HOUSTON (Reuters) - NRG Energy Inc said on Tuesday that regulatory uncertainty in the United States in the wake of Japan's Fukushima nuclear accident would force the company to abandon a plan for two additional reactors in Texas and to write off its investment in the project.
NRG will record a first-quarter 2011 pretax charge of about $481 million for the impairment of net assets of Nuclear Innovation North America (NINA), its nuclear development joint venture with partner Toshiba American Nuclear Energy Corp (TANE), an affiliate of Toshiba Corp.
Shortly after the March 11 earthquake and tsunami cut off power to the Fukushima station owned by Tokyo Electric Power Co, New Jersey-based NRG cut spending on the $10 billion Texas project and reduced its workforce, citing uncertainty related to a U.S. nuclear industry review and the already deteriorating economics for nuclear power in a low-priced natural gas environment.
"The extraordinary challenges facing U.S. nuclear development in the present circumstance and the very considerable financial resources expended by NRG on the project over the past five years make it impossible for us to justify to our shareholders any further financial participation in the development of the STP project," NRG Chief Executive Officer David Crane said in a statement.
NRG's decision indicates how difficult the Fukushima accident will make it for U.S. companies to participate in the global nuclear revival. The accident is expected to lead to regulatory changes that raise costs for existing reactors and for construction of new ones.
"It would take an unusual and unlikely degree of consensus from the public and private sector" to advance nuclear expansion, Crane said.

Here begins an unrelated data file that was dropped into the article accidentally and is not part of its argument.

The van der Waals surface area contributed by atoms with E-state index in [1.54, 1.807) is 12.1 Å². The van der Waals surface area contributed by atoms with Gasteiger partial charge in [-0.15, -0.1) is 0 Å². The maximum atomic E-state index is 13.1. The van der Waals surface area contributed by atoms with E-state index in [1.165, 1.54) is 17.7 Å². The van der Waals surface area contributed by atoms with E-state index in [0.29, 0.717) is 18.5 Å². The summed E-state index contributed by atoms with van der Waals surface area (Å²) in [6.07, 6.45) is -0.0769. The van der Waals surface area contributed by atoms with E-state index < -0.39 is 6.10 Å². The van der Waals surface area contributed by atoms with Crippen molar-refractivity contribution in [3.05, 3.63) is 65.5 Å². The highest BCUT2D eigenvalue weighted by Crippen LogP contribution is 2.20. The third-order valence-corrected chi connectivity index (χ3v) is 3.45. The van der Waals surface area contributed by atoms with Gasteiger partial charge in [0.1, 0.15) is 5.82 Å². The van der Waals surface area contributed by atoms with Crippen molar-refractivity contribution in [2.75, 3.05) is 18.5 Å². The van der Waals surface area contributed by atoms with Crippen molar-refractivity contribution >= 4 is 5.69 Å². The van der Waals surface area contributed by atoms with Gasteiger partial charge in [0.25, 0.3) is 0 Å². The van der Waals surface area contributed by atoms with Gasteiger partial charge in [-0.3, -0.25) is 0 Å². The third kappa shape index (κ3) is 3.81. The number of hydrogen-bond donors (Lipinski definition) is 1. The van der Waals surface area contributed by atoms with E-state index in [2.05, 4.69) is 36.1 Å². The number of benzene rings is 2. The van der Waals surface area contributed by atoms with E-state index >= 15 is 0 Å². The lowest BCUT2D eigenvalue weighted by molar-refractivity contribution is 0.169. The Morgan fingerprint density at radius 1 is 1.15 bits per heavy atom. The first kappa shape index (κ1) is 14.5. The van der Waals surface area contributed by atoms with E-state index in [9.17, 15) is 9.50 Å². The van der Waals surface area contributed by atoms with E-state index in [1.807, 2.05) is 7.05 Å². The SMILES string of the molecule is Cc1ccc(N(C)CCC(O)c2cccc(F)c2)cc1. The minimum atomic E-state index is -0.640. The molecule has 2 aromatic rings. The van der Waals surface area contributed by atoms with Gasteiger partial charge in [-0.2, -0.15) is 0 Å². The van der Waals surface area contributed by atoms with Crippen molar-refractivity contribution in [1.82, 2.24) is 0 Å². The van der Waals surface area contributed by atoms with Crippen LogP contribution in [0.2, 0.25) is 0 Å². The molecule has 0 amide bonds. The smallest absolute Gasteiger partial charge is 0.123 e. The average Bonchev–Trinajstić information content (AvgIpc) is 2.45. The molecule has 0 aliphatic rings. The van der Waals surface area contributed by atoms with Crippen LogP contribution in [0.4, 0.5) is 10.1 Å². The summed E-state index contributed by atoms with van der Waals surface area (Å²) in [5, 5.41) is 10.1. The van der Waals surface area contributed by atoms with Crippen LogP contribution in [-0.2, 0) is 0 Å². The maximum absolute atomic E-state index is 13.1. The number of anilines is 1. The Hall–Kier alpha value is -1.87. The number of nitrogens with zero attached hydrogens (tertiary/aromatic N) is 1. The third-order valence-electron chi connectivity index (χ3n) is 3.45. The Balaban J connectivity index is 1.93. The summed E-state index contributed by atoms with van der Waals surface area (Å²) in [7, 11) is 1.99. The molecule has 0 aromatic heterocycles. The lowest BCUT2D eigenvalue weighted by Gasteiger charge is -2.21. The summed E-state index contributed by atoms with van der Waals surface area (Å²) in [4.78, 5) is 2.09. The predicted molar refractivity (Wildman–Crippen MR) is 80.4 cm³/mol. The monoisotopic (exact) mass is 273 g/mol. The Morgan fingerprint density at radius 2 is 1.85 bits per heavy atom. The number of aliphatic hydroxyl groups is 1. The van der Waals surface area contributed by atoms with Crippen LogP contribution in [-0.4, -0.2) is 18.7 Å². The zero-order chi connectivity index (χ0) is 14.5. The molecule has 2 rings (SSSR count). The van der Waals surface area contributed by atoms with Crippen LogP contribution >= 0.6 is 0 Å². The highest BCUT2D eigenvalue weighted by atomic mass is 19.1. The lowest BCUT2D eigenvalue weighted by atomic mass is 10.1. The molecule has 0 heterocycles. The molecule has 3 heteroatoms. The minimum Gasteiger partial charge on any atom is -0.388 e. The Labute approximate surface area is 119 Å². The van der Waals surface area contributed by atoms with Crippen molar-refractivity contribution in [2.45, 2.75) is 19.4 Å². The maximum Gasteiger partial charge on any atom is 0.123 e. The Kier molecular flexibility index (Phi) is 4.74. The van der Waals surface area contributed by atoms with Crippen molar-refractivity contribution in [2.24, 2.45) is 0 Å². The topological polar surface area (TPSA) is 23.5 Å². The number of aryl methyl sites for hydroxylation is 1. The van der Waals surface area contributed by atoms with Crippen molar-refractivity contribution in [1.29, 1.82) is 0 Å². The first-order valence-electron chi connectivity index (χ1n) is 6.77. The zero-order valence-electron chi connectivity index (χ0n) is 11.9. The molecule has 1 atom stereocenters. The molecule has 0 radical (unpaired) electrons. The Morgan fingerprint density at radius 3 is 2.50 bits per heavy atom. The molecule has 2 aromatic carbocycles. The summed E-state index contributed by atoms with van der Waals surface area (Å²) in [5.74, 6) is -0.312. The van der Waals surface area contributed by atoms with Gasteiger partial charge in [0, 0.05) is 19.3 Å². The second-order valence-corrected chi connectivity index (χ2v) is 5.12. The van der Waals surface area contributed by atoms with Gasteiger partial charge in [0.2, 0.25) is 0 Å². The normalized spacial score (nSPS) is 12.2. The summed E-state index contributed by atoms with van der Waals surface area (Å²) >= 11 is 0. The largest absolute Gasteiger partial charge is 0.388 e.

With Germany shutting its oldest reactors and prospects that other European countries may back away from nuclear power, the only new reactors will be built in developing nations, raising concern about nuclear safety, Crane said.
"A world in which the United States does not build new nuclear plants is a less safe world, in terms of nuclear safety," Crane said.
Toshiba will continue to fund work to obtain a license to build new reactors at the South Texas Project site in Matagorda County, 90 miles southwest of Houston, during the Nuclear Regulatory Commission's 90-day industry review.
Crane said it was unlikely, but not impossible, that the South Texas expansion could be revived in the future.
While NRG would support a prospective developer and would hope to remain an equity partner, the company will not invest further, Crane said. "There is no financial gas left in our tank," he said.
The first-quarter write down consists of $331 million of NINA's net assets funded by NRG along with $150 million of net investment contributed by the Toshiba affiliate.
Analysts had expected NRG to drop its ambitious nuclear plan as the Fukushima crisis raised questions about TEPCO's continued participation in the South Texas expansion.
NRG shares gained 39 cents before Tuesday's announcement, closing at $21.88 per share on the New York Stock Exchange. In after-hours trading, shares slipped to $21.66.